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- This article is about the landmark in Paris. You may be looking for the landmark of the same name in Rome.
- "In an unprecendented move, the assembly have decreed that Citizen Mirabeau will be given a state funeral, in the abbey church of St-Genevieve! Now to be known as the Pantheon, it will serve as the final resting place of the heroes of the revolution!"
- ―Le Patriote on the Pantheon, 1792.[src]
A mausoleum housing the remains of distinguished French citizens.
1755 - 1790
The Panthéon is a former church located in Paris, France. The building was originally dedicated to Saint Genevieve, but now primarily serves as a burial place for esteemed countrymen. The Pantheon stands 60 meters above the Seine, and is the high point of Paris' left bank.
In 1744, while suffering from a serious illness, King Louis XV swore to replace the ruined Abbey of St Genevieve with a new church if he survived. Following his recovery, construction on the building began in 1755 and ended around 1790.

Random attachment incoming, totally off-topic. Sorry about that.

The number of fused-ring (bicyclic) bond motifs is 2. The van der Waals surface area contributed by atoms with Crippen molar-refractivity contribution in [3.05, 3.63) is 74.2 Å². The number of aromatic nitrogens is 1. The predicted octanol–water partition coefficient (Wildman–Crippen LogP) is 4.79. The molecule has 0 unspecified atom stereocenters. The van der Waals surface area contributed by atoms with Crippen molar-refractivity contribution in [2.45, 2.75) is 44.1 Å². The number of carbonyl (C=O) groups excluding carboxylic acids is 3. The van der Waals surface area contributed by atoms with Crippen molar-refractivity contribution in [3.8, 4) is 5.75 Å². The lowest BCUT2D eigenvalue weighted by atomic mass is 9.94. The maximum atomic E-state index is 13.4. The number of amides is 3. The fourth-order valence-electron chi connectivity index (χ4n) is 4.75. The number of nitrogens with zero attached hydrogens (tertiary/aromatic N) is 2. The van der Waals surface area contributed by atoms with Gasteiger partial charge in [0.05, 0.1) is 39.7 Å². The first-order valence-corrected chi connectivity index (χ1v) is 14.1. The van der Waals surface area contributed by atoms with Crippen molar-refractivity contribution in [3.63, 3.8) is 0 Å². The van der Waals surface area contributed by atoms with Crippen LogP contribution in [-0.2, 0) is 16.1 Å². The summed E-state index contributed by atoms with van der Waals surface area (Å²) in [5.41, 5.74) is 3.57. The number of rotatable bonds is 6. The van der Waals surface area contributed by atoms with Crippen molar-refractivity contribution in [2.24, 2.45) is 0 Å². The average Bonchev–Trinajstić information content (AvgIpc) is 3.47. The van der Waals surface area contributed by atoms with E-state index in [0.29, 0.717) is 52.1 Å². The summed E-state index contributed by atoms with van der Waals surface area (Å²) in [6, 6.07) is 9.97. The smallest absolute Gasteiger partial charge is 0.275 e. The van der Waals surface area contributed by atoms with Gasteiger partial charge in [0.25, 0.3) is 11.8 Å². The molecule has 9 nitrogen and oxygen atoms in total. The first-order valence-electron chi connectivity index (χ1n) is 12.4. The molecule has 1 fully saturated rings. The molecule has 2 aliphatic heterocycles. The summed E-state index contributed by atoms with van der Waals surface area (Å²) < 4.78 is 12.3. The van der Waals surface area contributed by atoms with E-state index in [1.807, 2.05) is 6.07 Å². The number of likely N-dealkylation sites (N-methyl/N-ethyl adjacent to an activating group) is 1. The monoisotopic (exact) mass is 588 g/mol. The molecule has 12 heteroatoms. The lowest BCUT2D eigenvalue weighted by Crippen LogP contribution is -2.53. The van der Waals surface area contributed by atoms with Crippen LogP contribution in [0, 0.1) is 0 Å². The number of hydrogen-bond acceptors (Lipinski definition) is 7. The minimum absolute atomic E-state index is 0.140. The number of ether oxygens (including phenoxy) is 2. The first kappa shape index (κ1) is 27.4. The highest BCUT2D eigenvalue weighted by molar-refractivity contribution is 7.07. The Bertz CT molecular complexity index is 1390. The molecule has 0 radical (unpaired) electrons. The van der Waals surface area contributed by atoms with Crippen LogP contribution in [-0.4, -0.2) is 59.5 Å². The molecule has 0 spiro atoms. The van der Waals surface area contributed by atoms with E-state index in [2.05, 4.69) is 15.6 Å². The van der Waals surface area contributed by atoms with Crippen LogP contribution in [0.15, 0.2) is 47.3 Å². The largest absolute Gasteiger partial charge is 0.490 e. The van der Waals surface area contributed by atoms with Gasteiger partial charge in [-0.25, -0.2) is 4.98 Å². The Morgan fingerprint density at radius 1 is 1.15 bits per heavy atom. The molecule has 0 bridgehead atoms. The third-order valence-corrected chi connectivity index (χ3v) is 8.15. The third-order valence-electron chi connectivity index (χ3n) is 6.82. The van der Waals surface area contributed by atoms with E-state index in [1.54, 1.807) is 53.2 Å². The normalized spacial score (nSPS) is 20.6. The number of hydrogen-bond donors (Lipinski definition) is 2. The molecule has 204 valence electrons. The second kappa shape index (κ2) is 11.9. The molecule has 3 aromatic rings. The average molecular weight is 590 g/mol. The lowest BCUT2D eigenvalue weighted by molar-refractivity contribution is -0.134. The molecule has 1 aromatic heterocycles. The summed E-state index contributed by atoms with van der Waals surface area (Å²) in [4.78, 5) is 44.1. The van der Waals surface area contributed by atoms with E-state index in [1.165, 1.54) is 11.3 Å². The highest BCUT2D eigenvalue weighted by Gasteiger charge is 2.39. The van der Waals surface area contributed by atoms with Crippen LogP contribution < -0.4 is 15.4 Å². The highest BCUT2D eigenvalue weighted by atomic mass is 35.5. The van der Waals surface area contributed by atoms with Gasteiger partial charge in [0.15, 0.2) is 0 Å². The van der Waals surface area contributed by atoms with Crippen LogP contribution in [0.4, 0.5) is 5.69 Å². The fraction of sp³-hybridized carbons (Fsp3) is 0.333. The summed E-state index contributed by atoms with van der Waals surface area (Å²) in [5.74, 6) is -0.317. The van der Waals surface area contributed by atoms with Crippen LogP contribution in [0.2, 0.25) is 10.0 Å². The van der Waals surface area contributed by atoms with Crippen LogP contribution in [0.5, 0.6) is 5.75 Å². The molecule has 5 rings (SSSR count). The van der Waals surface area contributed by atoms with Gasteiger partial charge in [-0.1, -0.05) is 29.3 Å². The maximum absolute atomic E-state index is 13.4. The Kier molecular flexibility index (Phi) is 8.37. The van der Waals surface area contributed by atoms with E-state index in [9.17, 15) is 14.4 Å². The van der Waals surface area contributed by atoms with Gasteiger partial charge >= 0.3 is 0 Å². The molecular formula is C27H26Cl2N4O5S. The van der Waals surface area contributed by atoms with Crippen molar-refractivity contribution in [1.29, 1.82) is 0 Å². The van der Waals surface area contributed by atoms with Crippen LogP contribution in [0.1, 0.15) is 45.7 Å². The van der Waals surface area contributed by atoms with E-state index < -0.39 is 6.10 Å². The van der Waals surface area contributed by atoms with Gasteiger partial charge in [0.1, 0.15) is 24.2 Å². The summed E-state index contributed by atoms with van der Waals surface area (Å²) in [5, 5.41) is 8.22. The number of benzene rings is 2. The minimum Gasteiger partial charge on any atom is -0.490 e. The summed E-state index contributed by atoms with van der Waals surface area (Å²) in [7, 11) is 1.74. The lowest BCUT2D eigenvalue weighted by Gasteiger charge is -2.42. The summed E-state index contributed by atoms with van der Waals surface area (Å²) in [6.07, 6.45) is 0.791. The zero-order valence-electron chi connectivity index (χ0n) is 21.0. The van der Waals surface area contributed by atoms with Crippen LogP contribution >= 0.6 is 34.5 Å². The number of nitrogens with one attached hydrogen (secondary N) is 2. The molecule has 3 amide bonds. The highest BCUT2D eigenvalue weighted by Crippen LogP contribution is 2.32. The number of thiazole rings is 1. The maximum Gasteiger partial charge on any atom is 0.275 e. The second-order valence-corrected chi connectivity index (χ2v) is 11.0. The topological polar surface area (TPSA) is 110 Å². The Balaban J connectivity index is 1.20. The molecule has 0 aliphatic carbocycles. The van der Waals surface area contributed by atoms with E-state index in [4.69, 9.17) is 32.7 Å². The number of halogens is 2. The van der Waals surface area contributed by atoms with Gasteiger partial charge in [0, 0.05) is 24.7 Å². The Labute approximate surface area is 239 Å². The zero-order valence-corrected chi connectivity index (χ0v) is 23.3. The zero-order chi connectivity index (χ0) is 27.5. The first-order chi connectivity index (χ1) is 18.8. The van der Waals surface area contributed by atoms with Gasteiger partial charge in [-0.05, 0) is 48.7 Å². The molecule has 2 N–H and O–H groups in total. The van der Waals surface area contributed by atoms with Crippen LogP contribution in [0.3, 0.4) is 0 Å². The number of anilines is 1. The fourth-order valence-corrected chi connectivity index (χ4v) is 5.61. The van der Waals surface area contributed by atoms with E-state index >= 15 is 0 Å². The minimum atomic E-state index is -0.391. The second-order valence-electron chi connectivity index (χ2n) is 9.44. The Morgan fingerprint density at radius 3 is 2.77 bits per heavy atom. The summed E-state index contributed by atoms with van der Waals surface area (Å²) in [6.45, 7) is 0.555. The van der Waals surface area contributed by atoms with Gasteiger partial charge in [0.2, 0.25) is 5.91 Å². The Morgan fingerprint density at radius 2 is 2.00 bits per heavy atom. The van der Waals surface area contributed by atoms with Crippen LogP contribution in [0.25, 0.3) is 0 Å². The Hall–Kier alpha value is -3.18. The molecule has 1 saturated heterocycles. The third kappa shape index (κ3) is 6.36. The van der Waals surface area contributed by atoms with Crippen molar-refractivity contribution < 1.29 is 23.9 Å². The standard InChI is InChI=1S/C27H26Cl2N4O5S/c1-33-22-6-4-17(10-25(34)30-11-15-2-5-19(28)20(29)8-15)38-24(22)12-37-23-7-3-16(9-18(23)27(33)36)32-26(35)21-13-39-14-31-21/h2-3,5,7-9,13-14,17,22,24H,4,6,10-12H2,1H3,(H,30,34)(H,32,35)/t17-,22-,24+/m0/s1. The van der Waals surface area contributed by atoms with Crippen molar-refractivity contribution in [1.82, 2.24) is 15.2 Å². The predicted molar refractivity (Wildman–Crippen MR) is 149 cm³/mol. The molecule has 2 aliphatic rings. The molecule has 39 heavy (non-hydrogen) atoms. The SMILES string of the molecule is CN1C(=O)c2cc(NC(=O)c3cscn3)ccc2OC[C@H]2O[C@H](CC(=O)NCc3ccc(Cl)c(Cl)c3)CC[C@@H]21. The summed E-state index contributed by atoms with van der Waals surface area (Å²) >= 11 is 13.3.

In April 1791, the death of Mirabeau prompted a desire to honor exceptional French citizens that had served their country. Consequently, the Sainte-Geneviève church was transformed into the "Panthéon of great men", a secular mausoleum of sorts. Mirabeau's remains were placed there, but when his secret correspondence with King Louis XVI was later revealed to the populace, they turned against him.
In May 1794, Arno Dorian and a team of Assassins were tasked with the retrieval of Assassin relics from Mirabeau's crypt beneath the Panthéon, before the Templars and a mob of angry civilians could get to them. Once they acquired the artifacts, they escaped the building; Mirabeau's remains were subsequently removed from the Pantheon.
Over the years, the Panthéon changed hands several times, from church to state, eventually settling on the latter. Today the building houses the bodies of some of France's greatest heroes, including Voltaire, Marie Curie and Victor Hugo.